Robotech is making a comeback. Again. Some more.
For those who love the franchise, this is a moment of collective breath-holding. Like the beleaguered Muppet fans who wring their hands with nervous anticipation of the next bombshell in the ongoing drama over the ousting of Kermit actor and puppeteer Steve Whitmore, Robotech fans sit on the edge of a fixed point in time. Will the next iteration of the beloved franchise be any good?
Robotech has, because of the nature of its creation, always been a strange hybrid beast. Created in 1985 for American syndication from the remnants of three different (but visually similar) anime, the franchise is uniquely Japanese-American.
For the Titan Comics reboot, artist Marco Turini eschews visual style of the anime source material, yet maintains a unique and identifiable Robotech vibe. This decision was a good one– as great as classic visual styles were in the day, modern technology, storytelling, and visual flair must be employed to bring classic franchises like Robotech to a new audience. Turini’s artwork is clean, energetic and doesn’t hang too heavily on the anime aesthetic as a shorthand. (The same cannot be said of some of the variant covers, but that’s a conversation for another time and another place.)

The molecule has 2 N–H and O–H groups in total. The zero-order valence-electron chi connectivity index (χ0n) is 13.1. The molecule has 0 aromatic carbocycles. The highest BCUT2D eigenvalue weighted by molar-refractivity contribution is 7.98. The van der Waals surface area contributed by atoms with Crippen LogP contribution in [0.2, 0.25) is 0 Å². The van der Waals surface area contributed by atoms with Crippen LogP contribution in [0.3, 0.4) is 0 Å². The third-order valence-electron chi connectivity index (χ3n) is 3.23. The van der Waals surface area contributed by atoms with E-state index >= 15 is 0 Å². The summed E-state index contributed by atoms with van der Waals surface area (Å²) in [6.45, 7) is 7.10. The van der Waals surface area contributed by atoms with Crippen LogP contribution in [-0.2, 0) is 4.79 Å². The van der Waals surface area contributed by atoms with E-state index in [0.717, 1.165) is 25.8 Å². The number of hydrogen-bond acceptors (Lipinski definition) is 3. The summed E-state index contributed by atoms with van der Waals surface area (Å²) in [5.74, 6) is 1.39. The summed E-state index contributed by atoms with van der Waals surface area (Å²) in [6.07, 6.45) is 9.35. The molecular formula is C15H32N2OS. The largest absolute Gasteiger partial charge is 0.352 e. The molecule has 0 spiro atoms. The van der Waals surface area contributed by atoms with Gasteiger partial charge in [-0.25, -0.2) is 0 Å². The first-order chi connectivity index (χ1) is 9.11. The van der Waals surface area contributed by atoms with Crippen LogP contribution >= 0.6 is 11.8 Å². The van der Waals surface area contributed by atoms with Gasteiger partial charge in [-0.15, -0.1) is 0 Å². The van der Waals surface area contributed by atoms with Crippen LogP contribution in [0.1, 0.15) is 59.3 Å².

Another crucial component of a successful franchise reboot is in the storytelling. In this first issue series writer Brian Wood balances the introducing beloved characters to franchise newcomers with keeping things moving for long-time fans. The story clips along fairly quickly– wasting no time getting the right players in the right places to set up the issue’s cliffhanger ending.
So the bottom line? This is Robotech– there is no doubt about it. If you’re into Robotech, you’ll enjoy it. If you’re new to Robotech, you’ll enjoy it. Is this reboot just the thing Robotech needs to cement itself as a modern franchise reborn? Time will tell.
Until then, the fate of Macros Island, and probably the whole of the Earth, hangs in the balance.